It works for me too, meaning it starts the daemon. The real problems are
that, once started, it won't do what it should and sooner or later die.

I don't have a printer that's compatible with the *LEXOPTRASC transform, so I can't actually test the printing. Instead, I changed your script to look like this:

#!/bin/sh

if [ "x$1" = "xstart" ]; then
         echo -n ' prtas400'
/usr/local/bin/lp5250d trace=/var/log/lp5250d.log env.DEVNAME=XXXXX env.IBMMFRTYPMDL='*LEXOPTRASC' env.IBMPPRSRC1='*A4' outputcommand='cat -> /tmp/test$$' as400
elif [ "x$1" = "xstop" ]; then
         echo -n ' prtas400'
         killall lp5250d
else
         echo Please specify either 'start' or 'stop'
fi

When I run this, it works. The daemon doesn't get ended, I'm able to print data from the AS/400 without problems, each one appears in /tmp and they appear to have data from the printouts I sent to the printer, along with various printer control codes.

Not at all. It's 6.1p6/amd64.
I simply copied another script. Maybe this is not as good with regards
to style, but it works.
Nothing's really wrong with it, is it?

No, it's fine.

Also, is there a reason to put all of the options into the script itself

Again, no reason. I thought this way was easier, but I might be wrong.
If it can change something, I will try it the other way.

It shouldn't matter.


Sigh!!! Problem is I don't administer this AS/400. In fact I know almost
nothing on this architecture.
Do you know of any straight howto which would lead me to check this out?

At an i5/OS command line, type the work with spooled files (WRKSPLF) command:

   WRKSPLF SELECT(*ALL *ALL *ALL XXXXX)

Replace XXXXX with the printer device name that you specified on the env.DEVNAME option to lp5250d. It should then show you any job logs for that printer. You can put the number 5 in the blank to the left of any of the spooled files to view it's contents.

Note that if you didn't know the correct arguments for the WRKSPLF command you could simply type:

   WRKSPLF

and then press F4 (instead of Enter) to see what the options are. you can also press F1 to read info about the WRKSPLF command. It's like having the man page built into the command... it's very handy.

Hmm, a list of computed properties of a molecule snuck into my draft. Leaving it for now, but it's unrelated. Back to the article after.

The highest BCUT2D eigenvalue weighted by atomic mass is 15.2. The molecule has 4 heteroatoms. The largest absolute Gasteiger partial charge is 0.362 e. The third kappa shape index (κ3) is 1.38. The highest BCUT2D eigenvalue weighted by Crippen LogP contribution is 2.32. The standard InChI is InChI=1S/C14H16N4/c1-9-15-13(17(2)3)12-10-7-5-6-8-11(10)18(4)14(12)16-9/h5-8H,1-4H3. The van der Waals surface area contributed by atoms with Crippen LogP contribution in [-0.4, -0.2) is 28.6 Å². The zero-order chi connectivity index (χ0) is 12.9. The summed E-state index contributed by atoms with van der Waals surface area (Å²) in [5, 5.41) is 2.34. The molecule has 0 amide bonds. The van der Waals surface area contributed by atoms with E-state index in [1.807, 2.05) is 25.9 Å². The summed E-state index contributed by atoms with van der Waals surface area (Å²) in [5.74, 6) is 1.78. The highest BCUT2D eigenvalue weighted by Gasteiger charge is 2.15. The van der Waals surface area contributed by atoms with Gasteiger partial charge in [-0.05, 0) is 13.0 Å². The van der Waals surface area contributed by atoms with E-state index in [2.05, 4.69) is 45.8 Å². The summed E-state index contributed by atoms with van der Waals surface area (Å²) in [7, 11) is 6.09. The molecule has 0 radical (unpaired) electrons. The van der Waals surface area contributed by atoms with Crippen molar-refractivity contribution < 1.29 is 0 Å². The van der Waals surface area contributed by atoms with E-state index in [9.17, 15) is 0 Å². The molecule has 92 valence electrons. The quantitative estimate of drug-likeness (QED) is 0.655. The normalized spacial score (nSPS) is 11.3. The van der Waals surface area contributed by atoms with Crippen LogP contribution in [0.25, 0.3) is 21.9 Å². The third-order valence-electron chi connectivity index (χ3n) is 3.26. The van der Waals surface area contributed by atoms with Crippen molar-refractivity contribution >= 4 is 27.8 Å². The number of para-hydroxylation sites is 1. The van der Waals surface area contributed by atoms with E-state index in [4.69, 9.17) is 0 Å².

I digress... The WRKSPLF command should show a bunch of spooled files that start with QPJOBLOG these are the ones that will tell you what happened when the printer session was active.

Would it suffice (or even help) if I asked the admin to delete this
printer (which was created client-side running lp5250d) and start again?

This is unlikely, but if it'd be easy to try, then go ahead...

It need however some switch to prevent it from going into background.
Then again this part of the problem might be the consequence of the
other half...

Possibly. I think lp5250d will end if it gets an error when running the outputcommand. Is lpr in the PATH when lp5250d is started? Perhaps it can't find the command, and that's causing it to quit. You could change the outputcommand to '/usr/bin/lpr' to test that.

I could add a +nodaemon config option, that'd be a trivial change to the
code.  Then you'd have it in a future release...

If it's not a problem, I think it would be useful.
Right now I could modify the code by hand, as you suggested. This, in
case I can get it to work, anyway.

I've added this option and committed it to CVS. For your convienience, I've also placed a tarball at the following location:
  http://www.scottklement.com/tn5250/tn5250-0.17-CVS20060911.tar.gz

That way, you won't to wait for the next release, or muck around with getting it from CVS (unless you want to.)

Running lp5250d in the foreground might help you understand what's wrong, since you'd see any messages that are written to stderr by your 'outputcommand'. ( lp5250d itself uses syslog() to report errors, but any utilities you list in the 'outputcommand' might be writing to stderr )

For example:

/usr/local/bin/lp5250d +nodaemon trace=/var/log/lp5250d.log env.DEVNAME=XXXXX env.IBMMFRTYPMDL='*LEXOPTRASC' env.IBMPPRSRC1='*A4' outputcommand='lpr' as400

This'll run in the foreground. Then try printing to it from the AS/400 and see if you get any messages that could explain what's wrong.

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